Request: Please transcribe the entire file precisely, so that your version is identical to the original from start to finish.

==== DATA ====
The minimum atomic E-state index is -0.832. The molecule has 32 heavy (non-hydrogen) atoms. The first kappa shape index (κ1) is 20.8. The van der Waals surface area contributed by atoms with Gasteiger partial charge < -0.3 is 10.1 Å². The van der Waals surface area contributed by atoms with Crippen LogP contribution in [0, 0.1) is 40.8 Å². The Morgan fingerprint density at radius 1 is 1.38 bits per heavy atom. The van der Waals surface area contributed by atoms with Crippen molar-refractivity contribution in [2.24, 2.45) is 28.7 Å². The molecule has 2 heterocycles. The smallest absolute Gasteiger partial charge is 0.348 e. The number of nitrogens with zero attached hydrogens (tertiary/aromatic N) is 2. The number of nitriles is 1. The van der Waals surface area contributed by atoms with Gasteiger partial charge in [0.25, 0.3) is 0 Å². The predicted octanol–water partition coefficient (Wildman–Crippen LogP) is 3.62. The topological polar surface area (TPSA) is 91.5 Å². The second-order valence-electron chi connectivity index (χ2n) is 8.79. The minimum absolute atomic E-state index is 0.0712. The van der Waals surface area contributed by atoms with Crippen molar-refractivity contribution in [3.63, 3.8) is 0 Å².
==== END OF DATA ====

The minimum atomic E-state index is -0.832. The molecule has 32 heavy (non-hydrogen) atoms. The first kappa shape index (κ1) is 20.8. The van der Waals surface area contributed by atoms with Gasteiger partial charge < -0.3 is 10.1 Å². The van der Waals surface area contributed by atoms with Crippen LogP contribution in [0, 0.1) is 40.8 Å². The Morgan fingerprint density at radius 1 is 1.38 bits per heavy atom. The van der Waals surface area contributed by atoms with Crippen molar-refractivity contribution in [2.24, 2.45) is 28.7 Å². The molecule has 2 heterocycles. The smallest absolute Gasteiger partial charge is 0.348 e. The number of nitrogens with zero attached hydrogens (tertiary/aromatic N) is 2. The number of nitriles is 1. The van der Waals surface area contributed by atoms with Gasteiger partial charge in [0.25, 0.3) is 0 Å². The predicted octanol–water partition coefficient (Wildman–Crippen LogP) is 3.62. The topological polar surface area (TPSA) is 91.5 Å². The second-order valence-electron chi connectivity index (χ2n) is 8.79. The minimum absolute atomic E-state index is 0.0712. The van der Waals surface area contributed by atoms with Crippen molar-refractivity contribution in [3.63, 3.8) is 0 Å².